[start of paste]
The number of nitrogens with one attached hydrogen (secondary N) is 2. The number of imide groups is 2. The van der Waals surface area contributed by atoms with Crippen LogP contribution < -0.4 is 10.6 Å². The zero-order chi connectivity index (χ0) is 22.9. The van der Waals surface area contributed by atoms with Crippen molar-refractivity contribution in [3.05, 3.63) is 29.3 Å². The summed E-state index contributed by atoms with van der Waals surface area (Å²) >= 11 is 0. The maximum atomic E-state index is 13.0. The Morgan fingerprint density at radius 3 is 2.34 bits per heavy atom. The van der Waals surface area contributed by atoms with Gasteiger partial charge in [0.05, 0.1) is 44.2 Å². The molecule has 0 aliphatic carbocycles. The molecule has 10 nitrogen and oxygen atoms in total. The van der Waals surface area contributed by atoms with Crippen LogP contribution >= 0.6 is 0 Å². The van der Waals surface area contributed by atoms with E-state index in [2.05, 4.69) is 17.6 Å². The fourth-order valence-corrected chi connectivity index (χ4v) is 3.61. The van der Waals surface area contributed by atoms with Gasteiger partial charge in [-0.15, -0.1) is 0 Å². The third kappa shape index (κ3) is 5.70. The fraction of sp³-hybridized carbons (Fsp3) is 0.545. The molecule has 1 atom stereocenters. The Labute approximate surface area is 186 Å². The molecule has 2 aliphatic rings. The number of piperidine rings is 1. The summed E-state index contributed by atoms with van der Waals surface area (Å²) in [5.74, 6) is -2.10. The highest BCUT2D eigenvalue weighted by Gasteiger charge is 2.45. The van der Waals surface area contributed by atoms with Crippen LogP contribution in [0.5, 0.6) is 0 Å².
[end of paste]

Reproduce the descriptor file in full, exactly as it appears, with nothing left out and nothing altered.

The number of nitrogens with one attached hydrogen (secondary N) is 2. The number of imide groups is 2. The van der Waals surface area contributed by atoms with Crippen LogP contribution < -0.4 is 10.6 Å². The zero-order chi connectivity index (χ0) is 22.9. The van der Waals surface area contributed by atoms with Crippen molar-refractivity contribution in [3.05, 3.63) is 29.3 Å². The summed E-state index contributed by atoms with van der Waals surface area (Å²) >= 11 is 0. The maximum atomic E-state index is 13.0. The Morgan fingerprint density at radius 3 is 2.34 bits per heavy atom. The van der Waals surface area contributed by atoms with Gasteiger partial charge in [0.05, 0.1) is 44.2 Å². The molecule has 0 aliphatic carbocycles. The molecule has 10 nitrogen and oxygen atoms in total. The van der Waals surface area contributed by atoms with Crippen LogP contribution >= 0.6 is 0 Å². The van der Waals surface area contributed by atoms with E-state index in [2.05, 4.69) is 17.6 Å². The fourth-order valence-corrected chi connectivity index (χ4v) is 3.61. The van der Waals surface area contributed by atoms with Gasteiger partial charge in [-0.15, -0.1) is 0 Å². The third kappa shape index (κ3) is 5.70. The fraction of sp³-hybridized carbons (Fsp3) is 0.545. The molecule has 1 atom stereocenters. The Labute approximate surface area is 186 Å². The molecule has 2 aliphatic rings. The number of piperidine rings is 1. The summed E-state index contributed by atoms with van der Waals surface area (Å²) in [5.74, 6) is -2.10. The highest BCUT2D eigenvalue weighted by Gasteiger charge is 2.45. The van der Waals surface area contributed by atoms with Crippen LogP contribution in [0.5, 0.6) is 0 Å².